2

Given an array of numbers, count the total number of subarrays (consecutive elements) where all elements are equal.

Example: For below array

[1,1,3]

Ans: 4

Below are desired subarrays:

[1], [1], [3], [1,1]

So I first wrote a Java program whose efficiency is bad:

import java.util.*;


public class EqualSubarrays {

    public static void main(String[] args) {

        int count = 0;

        Integer[] arr = {1,1,3};
        List<Integer> list = new ArrayList<Integer>(Arrays.asList(arr));
        for(int i=1; i<=arr.length; i++) {
            for(int j=0; j<=arr.length-i; j++) {
                if(areAllElementsEqual(list.subList(j, j+i)))
                    count++;
            }
        }

        System.out.println(count);
    }

    static boolean areAllElementsEqual(List<Integer> list) {
        if (list.size()==1)
            return true;
        if (Collections.frequency(list, list.get(0))==list.size())
            return true;
        else
            return false;
    }

}

And then, I thought of it with more simplicity and wrote a program in Python (can be written in any language though). Here it is:

def count_equal_subarrays(nums):
    n = len(nums)
    total = 0
    i = 0
    while i < n:
        count = 1
        while i+1 < n and nums[i] == nums[i+1]:
            i += 1
            count += 1
        i += 1
        total += count * (count + 1) / 2

    return int(total)

num_arr = [1, 1, 1, 1]
print(count_equal_subarrays(num_arr))

I wanted to know if there is a more efficient method or interesting approach. If you know, please explain as well if its complicated.

  • The second solution, I think, is O(n) since both loops share the iteration count. – xploreraj Aug 9 '16 at 12:15
  • 1
    1 if count == 1 else (count * (count + 1) / 2) is equal to count * (count + 1) / 2 – Giorgio Aug 9 '16 at 18:04
  • right, forgot to edit. – xploreraj Aug 9 '16 at 18:19
  • Are you looking for an algorithm that is more efficient than O(n)? – Giorgio Aug 9 '16 at 19:51
  • Not in that sense. I was looking for any other compact or interesting way to solve it. Or even, rewriting any of above implementation. Or if its fine, than thats it. I wrote this because in some interview test, I was asked same question, and I wrote first implementation, and all but one test cases timed out. The later, I figured out the O(n). So is it efficient enough? – xploreraj Aug 10 '16 at 5:43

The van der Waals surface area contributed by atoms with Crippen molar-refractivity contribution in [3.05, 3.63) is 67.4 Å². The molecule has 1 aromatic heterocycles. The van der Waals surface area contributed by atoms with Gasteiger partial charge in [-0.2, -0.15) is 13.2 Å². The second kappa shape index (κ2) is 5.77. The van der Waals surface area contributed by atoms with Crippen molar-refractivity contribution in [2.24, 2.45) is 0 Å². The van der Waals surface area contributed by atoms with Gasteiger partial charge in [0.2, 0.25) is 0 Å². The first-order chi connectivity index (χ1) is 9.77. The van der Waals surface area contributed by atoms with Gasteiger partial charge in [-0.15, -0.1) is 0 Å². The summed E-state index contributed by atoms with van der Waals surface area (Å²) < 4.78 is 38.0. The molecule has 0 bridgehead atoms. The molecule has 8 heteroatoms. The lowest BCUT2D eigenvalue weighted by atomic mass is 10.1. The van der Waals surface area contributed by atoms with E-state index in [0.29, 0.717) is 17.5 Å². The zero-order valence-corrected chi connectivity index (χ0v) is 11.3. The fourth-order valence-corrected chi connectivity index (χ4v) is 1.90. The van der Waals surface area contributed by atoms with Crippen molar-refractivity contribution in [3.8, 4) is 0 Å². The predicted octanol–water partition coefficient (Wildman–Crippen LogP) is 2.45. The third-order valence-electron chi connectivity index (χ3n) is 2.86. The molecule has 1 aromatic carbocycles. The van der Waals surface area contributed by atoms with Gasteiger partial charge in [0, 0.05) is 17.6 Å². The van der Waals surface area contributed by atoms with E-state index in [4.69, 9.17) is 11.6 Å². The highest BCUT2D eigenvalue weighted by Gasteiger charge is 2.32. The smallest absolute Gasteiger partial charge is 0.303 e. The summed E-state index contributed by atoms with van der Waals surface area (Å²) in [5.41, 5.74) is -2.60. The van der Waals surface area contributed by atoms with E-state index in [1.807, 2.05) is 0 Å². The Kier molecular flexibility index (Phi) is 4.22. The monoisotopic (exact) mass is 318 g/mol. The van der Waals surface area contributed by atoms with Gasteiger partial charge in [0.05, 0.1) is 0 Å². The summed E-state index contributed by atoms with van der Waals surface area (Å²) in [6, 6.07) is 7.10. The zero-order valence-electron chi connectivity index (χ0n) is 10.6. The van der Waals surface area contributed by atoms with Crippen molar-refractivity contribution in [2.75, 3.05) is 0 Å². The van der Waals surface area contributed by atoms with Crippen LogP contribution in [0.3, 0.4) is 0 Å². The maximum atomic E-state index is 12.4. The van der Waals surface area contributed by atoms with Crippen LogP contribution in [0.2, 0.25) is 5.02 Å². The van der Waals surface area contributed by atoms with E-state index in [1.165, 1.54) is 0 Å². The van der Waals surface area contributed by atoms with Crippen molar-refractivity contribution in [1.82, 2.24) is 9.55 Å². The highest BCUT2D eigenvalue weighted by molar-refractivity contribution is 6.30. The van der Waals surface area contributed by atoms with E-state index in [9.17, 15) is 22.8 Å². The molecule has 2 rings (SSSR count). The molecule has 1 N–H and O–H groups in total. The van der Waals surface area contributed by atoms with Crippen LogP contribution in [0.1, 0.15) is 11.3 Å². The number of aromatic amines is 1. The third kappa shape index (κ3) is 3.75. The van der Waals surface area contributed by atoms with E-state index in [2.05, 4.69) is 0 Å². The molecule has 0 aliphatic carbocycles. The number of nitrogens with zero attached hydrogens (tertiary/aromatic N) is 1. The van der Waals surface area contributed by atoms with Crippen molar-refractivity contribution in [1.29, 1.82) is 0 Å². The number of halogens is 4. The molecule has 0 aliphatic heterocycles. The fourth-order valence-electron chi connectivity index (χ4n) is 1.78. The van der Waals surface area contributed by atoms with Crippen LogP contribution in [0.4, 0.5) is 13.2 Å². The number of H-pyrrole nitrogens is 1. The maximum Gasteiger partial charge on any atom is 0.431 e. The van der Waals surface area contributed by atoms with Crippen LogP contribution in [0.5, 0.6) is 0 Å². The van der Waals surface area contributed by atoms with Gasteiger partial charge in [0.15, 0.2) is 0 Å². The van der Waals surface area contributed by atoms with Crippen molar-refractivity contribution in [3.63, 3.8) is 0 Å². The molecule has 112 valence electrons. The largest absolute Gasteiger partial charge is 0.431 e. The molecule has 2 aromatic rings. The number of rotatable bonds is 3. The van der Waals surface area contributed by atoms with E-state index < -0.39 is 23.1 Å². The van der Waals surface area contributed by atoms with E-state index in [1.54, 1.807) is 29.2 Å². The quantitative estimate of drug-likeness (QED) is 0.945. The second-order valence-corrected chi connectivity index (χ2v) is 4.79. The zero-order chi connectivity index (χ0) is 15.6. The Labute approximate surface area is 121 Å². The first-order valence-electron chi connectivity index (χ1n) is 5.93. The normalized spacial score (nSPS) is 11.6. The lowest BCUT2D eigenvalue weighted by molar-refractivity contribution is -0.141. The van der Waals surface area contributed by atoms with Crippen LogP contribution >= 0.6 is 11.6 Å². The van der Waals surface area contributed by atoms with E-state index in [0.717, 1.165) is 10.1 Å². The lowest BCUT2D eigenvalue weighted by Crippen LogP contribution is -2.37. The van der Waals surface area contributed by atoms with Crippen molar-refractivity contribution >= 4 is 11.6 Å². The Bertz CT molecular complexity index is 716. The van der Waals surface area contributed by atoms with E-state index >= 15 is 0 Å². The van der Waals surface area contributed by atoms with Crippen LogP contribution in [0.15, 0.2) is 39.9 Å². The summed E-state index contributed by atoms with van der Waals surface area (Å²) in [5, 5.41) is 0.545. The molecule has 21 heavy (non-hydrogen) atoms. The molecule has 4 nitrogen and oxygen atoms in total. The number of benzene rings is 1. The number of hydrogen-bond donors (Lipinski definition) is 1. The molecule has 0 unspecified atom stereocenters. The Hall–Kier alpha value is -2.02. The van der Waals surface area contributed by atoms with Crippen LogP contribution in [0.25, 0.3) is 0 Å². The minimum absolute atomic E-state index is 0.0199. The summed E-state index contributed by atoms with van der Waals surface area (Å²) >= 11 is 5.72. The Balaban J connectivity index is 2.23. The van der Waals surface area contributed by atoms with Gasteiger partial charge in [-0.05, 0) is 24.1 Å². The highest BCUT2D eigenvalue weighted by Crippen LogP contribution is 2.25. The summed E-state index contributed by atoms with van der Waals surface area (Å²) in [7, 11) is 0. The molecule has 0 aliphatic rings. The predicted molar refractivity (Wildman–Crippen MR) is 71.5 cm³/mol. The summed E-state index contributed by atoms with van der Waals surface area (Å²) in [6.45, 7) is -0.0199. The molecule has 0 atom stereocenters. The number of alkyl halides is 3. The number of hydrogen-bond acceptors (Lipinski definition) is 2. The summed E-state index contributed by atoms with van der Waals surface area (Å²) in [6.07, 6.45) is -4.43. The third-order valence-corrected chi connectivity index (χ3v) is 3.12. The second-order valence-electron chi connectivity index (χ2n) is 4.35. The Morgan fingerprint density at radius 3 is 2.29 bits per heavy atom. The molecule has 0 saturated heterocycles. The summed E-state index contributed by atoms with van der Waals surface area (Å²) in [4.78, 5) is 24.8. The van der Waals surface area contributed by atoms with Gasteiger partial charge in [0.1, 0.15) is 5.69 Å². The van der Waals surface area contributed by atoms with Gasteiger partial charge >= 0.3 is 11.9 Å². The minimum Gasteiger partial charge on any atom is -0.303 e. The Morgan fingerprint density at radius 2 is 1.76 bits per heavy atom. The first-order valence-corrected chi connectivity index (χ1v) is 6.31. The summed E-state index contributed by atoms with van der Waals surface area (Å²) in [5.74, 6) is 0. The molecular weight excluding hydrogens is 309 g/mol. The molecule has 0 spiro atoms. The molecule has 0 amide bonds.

2

Firstly your way of wording the question is strange, min and max are the same. This obviously just means all the elements in the subarray are the same.

Once you have an array of all elements that are the same, if this has length n then it can have n(n+1)/2 subarrays.

For example [1,1,1] can have [1],[1],[1],[1,1],[1,1],[1,1,1] and 3(3+1)/=6

So all your algorithm should be is go through the array keeping memory of what the previous element was and how many in a row of that element there has been. If it is the same again put the amount up and continue. Once it's different the amount you had you put into the n(n+1)/2 formula and add it to the total.

The whole thing then can be done in O(n), there is no need for a double loop

  • I think what you told is already given in the second solution. Even with two loops, its O(n) since inner loop increments the iteration counter for outer loop. – xploreraj Aug 9 '16 at 12:11
  • If it is a double loop then it is going to be O(n^2). The formula n(n+1/2 you are not using which you should. This will replace the second loop – user2802557 Aug 9 '16 at 17:21
  • 1
    (count * (count + 1) / 2) its there, see python code. – xploreraj Aug 9 '16 at 17:48
0

I am writing the algorithm ,you can implement in any language you want

Algorithm:Array A={1,3,1} 1. first of all sort your array i.e array A={1,1,3} 2. make a count dictionary/array of each unique element of array

Count{ 
Element   count
 1          2
 3          1

}

  1. then apply formula (n*(n+1))/2 for each value of Count[element] and add all the value.that's your answer for Count[1] count is 2 so (2*(2+1))/2=3 For Count[3] count is 1 so (1*(1+1))/2=1 Adding all of them 3+1=4 reply if you have any doubt
    • If you are using a array then Find the max element of array then make a count array of that size
  • if you have problem in writing the program for the above logic – Kousei Aug 9 '16 at 18:29
  • 1
    this is wrong logic. [1,3,1] should yield 3 only. [1], [3], [1] but your process will give 4. – xploreraj Aug 9 '16 at 18:46

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